Window on the Past

Photo courtesy of East Dunbartonshire Archives and Local  Studies
Photo courtesy of East Dunbartonshire Archives and Local Studies


Residents of the district who were taken ill outwith surgery hours were to be asked to go to the Western Infirmary or Drumchapel hospital for treatment.

Only patients who were housebound or whose medical condition warranted it would receive an emergency home visit from a deputising service.

Patients who needed to see a doctor out of hours would attend one of the two primary care emergency centres for the district and would be seen by a qualified and registered GP.

Local doctors said the new system would relieve them of long periods on duty therefore make them “fresher” for their daily care of patients.

But Bearsden MP Sam Galbraith described the move away from GPs’ “excellent” call-out service as “very sad.”

He said: “I think that it is sad that this has happened and is a reflection of increasing pressure on GPs. Something had to give and it’s bad medicine, and not in the patients’ interests.

“The call-out system was an excellent service but the pressure to stick everything on to GPs from hospitals means doctors can’t practice properly. It’s just no good.

Mr Galbraith, who was himself a neuro surgeon, said he sympathised with GPs.

He added: “I think GPs can’t continue with their increasing workload at the rate it’s going. I know what it’s like to be out in the middle of the night and have to work the next morning.”


Drunken youths went on the rampage across Milngavie and Bearsden in what police described as alcohol-induced mayhem that saw a man seriously assaulted and a major street disturbance.

The shocking upsurge in youth violence and street disorder saw numerous arrests for carrying offensive weapons, breach of the peace, and drinking in public places.

The arrests were made following a melee after a disco at Milngavie Town Hall.

There were also arrests at Milngavie Station following an incident on a train.

The most serious incident was the assault on a 39-year-old man as he was walking his dog in Conon Avenue just after 9pm.

He became suspicious of a group of youths in the driveway of a house. The man appeared to have asked the group of two teenage boys and two girls to move on.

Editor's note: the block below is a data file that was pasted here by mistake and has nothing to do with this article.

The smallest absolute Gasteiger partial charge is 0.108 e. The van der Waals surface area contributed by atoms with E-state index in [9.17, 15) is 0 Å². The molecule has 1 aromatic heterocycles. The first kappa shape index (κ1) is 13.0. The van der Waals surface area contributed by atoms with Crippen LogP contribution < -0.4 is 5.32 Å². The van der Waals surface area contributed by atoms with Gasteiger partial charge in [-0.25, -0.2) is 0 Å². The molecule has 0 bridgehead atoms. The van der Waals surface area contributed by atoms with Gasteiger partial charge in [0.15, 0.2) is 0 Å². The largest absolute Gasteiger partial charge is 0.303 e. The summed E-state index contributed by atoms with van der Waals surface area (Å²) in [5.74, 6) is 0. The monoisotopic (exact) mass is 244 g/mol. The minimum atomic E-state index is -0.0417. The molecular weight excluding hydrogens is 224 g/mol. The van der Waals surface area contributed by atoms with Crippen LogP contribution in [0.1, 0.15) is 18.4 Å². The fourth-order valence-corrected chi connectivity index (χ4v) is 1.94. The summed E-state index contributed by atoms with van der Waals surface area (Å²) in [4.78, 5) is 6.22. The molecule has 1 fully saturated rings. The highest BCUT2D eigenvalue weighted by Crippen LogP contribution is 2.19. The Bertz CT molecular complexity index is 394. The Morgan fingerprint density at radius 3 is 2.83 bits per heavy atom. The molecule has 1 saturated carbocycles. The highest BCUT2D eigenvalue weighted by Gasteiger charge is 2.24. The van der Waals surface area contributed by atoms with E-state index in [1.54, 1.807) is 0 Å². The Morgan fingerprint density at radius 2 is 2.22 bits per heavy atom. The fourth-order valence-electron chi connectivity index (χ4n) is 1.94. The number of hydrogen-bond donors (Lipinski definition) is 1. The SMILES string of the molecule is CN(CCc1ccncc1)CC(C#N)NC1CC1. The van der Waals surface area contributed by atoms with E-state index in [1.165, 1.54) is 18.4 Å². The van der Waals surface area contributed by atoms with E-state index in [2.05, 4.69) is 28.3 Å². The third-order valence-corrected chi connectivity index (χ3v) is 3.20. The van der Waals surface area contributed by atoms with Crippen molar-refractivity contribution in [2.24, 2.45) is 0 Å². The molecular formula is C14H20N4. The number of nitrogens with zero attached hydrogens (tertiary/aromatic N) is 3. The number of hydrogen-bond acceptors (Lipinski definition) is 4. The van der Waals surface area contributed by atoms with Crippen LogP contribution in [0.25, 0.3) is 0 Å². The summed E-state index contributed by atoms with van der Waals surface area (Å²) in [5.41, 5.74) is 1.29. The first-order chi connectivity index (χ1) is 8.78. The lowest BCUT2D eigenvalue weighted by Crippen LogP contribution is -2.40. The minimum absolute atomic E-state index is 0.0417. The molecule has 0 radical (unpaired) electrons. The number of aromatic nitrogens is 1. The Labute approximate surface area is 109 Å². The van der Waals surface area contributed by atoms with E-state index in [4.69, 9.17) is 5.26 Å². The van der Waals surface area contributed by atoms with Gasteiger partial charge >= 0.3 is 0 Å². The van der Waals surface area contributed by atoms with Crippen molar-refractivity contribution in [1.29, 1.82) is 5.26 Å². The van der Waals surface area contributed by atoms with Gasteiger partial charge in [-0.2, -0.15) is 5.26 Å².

Police said he then proceeded on his way and was attacked from behind.

As he slumped to the ground the attackers made off. The victim was taken to the Western Infirmary where he required stitches and was detained.

Detective Sergeant Matt Gemmell said: “While we are grateful for co-operation from the public and to the public spiritedness of this man, we would urge people to contact us with their suspicions rather than expose themselves to any potential risk.”


Pressure was mounting on the Lib Dem administration on East Dunbartonshire Council to scrap its proposal for fortnightly refuse collections and retain the weekly service.

The controversial decision to halve the service was a cost-cutting measure taken at a budget meeting, but opposed by opposition parties and community councils, residents’ associations and other local action groups were determined to have it overturned.

Bearsden West Community Council were scathing in their attack over the decision and Doris Sofio of Milngavie Community Council was just one who was demanding to know why there was no consultation on the decision.

Representatives of Baljaffray, Burnbrae, Castlemains, Killermont and Mosshead raised fears at a special meeting that rotting refuse would cause a stench in summer and encourage rats and other vermin. Council leader John Morrison in justifying the decision told the Herald: “The Liberal Democrat group has quite rightly decided that in order to encourage recycling we’ll move to a fortnightly bin collection. If successful, not only will we save money on collections but we’ll save a substantial sum in landfill tax which we have to pay on non-recyclable rubbish.”

The East Dunbartonshire Labour party had launched a campaign for the reinstatement of the weekly collections.